Two tests of memory


Today’s guest picture was sent to me by my friend Sandra who lives on the opposite side of town.  She has a fine crop of fungus on a tree stump on her drive.


It was Sunday so, as is traditional, Mrs Tootlepedal went off to sing in the church choir and I prepared a venison stew for the slow cooker.

Before I started the cooking though, I took some time out to see how the garden had been doing during the absence of the gardener.

The nerines have thrived.


The sedum is out and attracting business.

sedum with bee

The dahlias badly need dead heading but there are a lot still going well, both neat…


…and rather shaggy.


There were a lot of takers for dahlia pollen.

dahlia with bees

The poppies also need dead heading but there were still a good number of them too which was gratifying…


…both for us and for many insects.

Some had given all they had to give though.


Other flowers are doing well as we don’t seem to have had much in the way of cold mornings while we have been away.



Japanese anemones


There a lot of poppies still to come.


The large lily and the rudbeckia area bit past their best.

lily and rudbeckia

There is even a new flower, Leycesteria formosa…

Leycesteria formosa

…commonly known as Himalayan honeysuckle and which can be quite a pest.   It looks very nice though so I hope Mrs Tootlepedal lets it some of it stay.

All in all, things don’t look too bad although there is a lot of tidying to do.

I went in and made the stew and then came out to give the greenhouse grass a light mow before finally getting into my cycling gear to see if I still remembered how to use a bicycle.   I have hardly done any cycling this month for one reason or another so although I didn’t have a lot of time, I thought it was a good idea to do a few miles.

I went for a shortened version of my customary Canonbie circuit which worked out at 16 miles and this was quite enough for a gentle reintroduction to the art of pedalling after two days of sitting in trains.

The country is gradually turning brown….


…and some of the trees are following suit.


…so I stopped for a couple of riverside shots on my way.

Hollows Bridge
The view from Hollows Bridge
Irvine House
Irvine House
Skippers Bridge
The view from Skippers Bridge

It was warm, the wind was light and my legs worked reasonably well so I enjoyed my ride. I didn’t have long after I got back before it was time for a quick lunch and a trip to Carlisle for a Carlisle Community Choir practice.

We are taking part in a concert in the Cathedral next Saturday with a celebrated Glasgow Choir and as a result we had a very hard working session.  I am happy to say that with two exceptions, I was nearly able to remember both all the words and the tenor parts for five of the seven songs we are singing from memory at the concert.  There will have to be a lot of work on one in particular of the other two before Saturday.  I only wish that I liked this particular song a bit more and then the work wouldn’t be quite as hard. It is our conductor’s favourite though so I will try to do it justice.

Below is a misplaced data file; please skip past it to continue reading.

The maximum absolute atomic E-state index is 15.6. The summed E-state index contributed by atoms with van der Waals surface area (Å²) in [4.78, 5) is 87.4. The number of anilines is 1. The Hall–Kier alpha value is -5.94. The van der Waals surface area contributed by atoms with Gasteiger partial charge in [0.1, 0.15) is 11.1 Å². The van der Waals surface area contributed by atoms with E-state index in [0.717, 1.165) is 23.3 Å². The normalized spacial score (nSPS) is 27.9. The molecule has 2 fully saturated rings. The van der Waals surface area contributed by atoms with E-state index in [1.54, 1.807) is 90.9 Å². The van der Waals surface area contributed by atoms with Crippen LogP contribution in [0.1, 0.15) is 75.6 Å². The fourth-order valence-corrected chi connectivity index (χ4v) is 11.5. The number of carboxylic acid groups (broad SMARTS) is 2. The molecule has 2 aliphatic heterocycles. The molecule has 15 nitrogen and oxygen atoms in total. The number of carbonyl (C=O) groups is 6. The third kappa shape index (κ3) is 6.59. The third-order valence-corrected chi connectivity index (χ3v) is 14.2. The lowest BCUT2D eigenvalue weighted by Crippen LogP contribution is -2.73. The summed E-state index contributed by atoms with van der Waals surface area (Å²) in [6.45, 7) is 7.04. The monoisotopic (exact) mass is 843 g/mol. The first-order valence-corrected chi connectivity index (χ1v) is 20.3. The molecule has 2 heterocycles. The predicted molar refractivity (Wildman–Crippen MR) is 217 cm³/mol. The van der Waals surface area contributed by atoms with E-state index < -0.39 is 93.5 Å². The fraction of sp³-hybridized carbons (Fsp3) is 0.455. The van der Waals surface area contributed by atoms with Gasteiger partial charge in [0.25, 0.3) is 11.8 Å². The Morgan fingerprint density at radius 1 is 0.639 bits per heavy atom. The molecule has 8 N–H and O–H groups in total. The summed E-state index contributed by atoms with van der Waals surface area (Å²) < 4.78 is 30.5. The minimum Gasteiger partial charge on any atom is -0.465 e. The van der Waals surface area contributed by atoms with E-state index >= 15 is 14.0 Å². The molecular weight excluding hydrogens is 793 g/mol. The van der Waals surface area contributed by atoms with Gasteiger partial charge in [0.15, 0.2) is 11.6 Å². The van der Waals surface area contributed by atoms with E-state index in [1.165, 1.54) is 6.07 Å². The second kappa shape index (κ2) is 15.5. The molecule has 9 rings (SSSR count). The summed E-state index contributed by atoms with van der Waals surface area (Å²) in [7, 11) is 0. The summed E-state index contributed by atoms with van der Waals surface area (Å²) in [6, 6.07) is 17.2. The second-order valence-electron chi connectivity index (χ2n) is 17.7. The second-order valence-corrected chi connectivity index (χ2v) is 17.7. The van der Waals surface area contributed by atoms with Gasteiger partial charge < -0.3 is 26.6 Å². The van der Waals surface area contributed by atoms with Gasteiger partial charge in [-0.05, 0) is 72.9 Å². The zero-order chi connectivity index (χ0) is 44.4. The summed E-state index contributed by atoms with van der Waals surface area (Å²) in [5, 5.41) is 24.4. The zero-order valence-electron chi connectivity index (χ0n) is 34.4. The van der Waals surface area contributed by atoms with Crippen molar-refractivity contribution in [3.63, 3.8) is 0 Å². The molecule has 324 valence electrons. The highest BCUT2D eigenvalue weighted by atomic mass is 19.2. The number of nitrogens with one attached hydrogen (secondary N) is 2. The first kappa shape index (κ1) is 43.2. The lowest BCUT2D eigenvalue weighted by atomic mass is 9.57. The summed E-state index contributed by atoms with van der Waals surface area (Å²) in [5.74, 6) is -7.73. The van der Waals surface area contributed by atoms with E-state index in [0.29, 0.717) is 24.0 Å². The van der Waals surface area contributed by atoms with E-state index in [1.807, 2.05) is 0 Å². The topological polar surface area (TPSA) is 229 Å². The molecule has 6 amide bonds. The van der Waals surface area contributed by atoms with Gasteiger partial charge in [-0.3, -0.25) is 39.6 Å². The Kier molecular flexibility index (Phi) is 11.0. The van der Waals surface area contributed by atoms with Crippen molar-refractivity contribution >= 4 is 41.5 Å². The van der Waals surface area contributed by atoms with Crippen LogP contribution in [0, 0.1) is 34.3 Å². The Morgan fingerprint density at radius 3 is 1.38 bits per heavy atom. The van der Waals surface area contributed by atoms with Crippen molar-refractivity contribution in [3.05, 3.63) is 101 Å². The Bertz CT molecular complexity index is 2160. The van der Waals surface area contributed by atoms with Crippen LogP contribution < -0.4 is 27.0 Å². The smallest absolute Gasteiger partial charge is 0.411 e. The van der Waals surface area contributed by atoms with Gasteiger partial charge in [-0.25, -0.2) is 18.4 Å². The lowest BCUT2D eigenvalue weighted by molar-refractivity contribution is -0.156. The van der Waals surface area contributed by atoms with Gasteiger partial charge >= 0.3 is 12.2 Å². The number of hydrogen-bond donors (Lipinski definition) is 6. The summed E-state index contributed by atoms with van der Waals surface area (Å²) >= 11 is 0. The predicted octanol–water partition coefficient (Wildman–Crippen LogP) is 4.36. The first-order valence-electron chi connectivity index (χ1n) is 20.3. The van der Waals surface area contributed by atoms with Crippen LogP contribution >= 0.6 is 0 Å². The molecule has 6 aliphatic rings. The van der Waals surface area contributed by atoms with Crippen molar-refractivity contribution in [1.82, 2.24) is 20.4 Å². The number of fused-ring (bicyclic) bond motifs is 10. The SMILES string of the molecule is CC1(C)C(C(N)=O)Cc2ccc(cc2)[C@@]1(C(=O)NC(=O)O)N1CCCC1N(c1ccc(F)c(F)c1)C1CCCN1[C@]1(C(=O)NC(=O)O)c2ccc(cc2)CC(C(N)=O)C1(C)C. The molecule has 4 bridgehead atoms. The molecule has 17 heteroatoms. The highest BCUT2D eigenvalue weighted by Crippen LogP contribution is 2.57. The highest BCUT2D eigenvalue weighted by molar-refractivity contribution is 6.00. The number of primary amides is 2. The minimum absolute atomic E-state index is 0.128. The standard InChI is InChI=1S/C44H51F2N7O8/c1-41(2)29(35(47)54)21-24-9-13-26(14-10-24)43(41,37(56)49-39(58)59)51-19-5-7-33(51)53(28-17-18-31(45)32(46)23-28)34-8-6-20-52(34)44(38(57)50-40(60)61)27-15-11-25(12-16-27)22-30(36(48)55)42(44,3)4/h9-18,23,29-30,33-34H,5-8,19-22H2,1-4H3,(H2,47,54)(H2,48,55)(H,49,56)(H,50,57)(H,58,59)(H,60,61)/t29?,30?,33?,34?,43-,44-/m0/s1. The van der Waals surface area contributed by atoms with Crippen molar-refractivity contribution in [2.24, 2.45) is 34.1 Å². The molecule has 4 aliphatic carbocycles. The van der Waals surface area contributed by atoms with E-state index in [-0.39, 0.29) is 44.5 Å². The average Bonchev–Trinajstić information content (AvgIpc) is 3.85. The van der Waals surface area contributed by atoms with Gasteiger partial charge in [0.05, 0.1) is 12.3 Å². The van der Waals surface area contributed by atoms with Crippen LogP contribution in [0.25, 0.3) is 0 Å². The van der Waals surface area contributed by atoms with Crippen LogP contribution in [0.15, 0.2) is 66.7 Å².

The flying bird of the day is a bee visiting a poppy.

bee and poppy

Published by tootlepedal

Cyclist, retired teacher, curmudgeon, keen amateur photographer.

20 thoughts on “Two tests of memory

  1. What a feast of colour you have in your garden, I also enjoyed the riverside Autumn colours. Glad you remembered so much of your repertoire for the forthcoming concert!

  2. You have many more flowers than we do now and they’re beautiful.
    Your fall colors are also far ahead of ours. Ours were well on their way but then summer decided it wasn’t done and we’ve had 80 degree days with tropical humidity for a week or more. That slowed the foliage colors down considerably.
    The view from the bridge is fantastic.

  3. It’s lovely to see your garden again with so many lovely flowers to enjoy. The views from the Hollows and Skippers Bridges are beautiful in any season but especially autumn. Look forward to seeing them again through the season as the colours intensify.

  4. Oh, that blue. Glad you are back on the bike. We had a two-week break, and are now back on the road again. Hope the concert goes well. Must be rough working on a song you don’t really care for. Looking forward to reading about the concert.

  5. Good to see so many flowers still blooming in your garden! Your grass is turning brown while our grass goes back to green now that the autumn rains have begun. I have a hard time explaining that to family and friends on the east coast who are used to brown grass in winter.

    Still very few larger birds seen on the farm these days. The quail have returned, but the other avian grape thieves have not shown up yet.

  6. It is good to see your garden again and the beautiful views of the countryside. I agree with Laurie that it is difficult to learn a song which gives you little pleasure. I have a Leysesteria in my garden and it is very popular with both the birds and bees. The blackbirds and robins cannot resist the berries!

  7. Your garden is looking fine. Did you know Leycesteria berries are edible? They taste like creme brûlée but with a bitter after taste. So they are worth trying once. It also comes in a couple of gold leafed forms.

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